Pearl Harbor is a chance that I simply couldn't not make the most of.
AND it has a Junior Ranger badge! Random aside: I printed these Junior Ranger badge books prior to our trip and packed them, because at that time the World War 2 Valor in the Pacific National Monument web site (isn't that name a mouthful? It's also silly, because NOBODY refers to it as anything but "Pearl Harbor," and yet when you Google "Pearl Harbor," the National Park site is not the first result because that's not actually its name) was stating that it was sometimes out of stock of them. However, when the kids went to show their completed badge books to the park ranger, he gave me a funny look and asked me if I'd copied them. It turns out that they actually SELL these badge books in the park! Yellowstone also does that, and it's a practice that I loathe. I think it's a shame to charge children for such a valuable enrichment activity that can only increase their appreciation of the park. Anyway...
I did not pitch a fit in the middle of Pearl Harbor because I did not have to buy my children their Junior Ranger books; instead, we happily used them as a spine for doing and seeing every single thing in the park:
|There were incredibly detailed models of both the USS Arizona and a Japanese aircraft carrier.|
I tend to be rather shockingly frugal in many capacities, so the fact that I happily paid the online convenience fee to pre-book our ferry tickets to the actual USS Arizona Memorial is a testament to how much going there meant to me.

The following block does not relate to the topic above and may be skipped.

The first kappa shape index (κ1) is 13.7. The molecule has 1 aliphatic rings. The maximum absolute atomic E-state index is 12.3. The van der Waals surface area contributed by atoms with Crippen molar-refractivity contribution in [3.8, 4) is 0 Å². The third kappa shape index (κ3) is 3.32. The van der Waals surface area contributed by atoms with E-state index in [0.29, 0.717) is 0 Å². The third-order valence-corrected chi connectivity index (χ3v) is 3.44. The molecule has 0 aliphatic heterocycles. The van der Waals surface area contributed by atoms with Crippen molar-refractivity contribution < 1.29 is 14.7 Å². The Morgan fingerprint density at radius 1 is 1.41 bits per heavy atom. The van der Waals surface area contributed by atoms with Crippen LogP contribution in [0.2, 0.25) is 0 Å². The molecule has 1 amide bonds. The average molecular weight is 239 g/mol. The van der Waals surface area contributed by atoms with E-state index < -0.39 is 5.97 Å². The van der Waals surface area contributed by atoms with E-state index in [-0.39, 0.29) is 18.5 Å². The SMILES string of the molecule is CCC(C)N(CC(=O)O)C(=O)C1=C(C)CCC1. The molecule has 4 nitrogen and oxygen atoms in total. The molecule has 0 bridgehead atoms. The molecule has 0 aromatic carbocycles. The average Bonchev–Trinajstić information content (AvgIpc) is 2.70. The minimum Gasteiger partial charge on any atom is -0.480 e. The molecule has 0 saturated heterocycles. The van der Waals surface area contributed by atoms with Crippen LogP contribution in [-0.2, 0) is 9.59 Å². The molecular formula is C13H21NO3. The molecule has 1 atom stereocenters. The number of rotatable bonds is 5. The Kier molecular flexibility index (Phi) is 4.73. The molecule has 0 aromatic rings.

|I, however, think it's beautiful.|
I thought this relief map of the island was cool:
|Here's the original rough draft of Roosevelt's speech in which you can see that one of the most famous lines in history was almost much less powerful. Rhetoric is important, my Friends!|
|Torpedo--this is what destroyed the battleships.|
|This display was my favorite. It's a model of the USS Arizona as it is now, underwater.|
Just a few days after we returned from Hawaii, when we were still on Hawaii time, we were lucky enough to see that the National Park Service was staging a dive to the USS Arizona Memorial, and they broadcast it live. It's wonderful, and you should certainly watch it when you're working on your own World War 2 studies.
While you can, of course, study World War 2 without taking a trip to Hawaii, I could not believe how much this one visit added to the children's (and my!) understanding of the events of World War 2. It's made me jealous of every single schoolchild who lives within driving distance of a national landmark. It's recommitted me to the learning-by-traveling that we still do, but not as much as we did when the children were younger.
And in the airport on the way home, when I asked the kids where they wanted to travel to next and Will said, "Castles!" I told her that we probably wouldn't go there next, necessarily, but a trip to Europe *would* make an excellent spine for a homeschool, now wouldn't it?
Two years to save for it, a year to study for it, and perhaps we'll find ourselves in Europe sometime in 2017...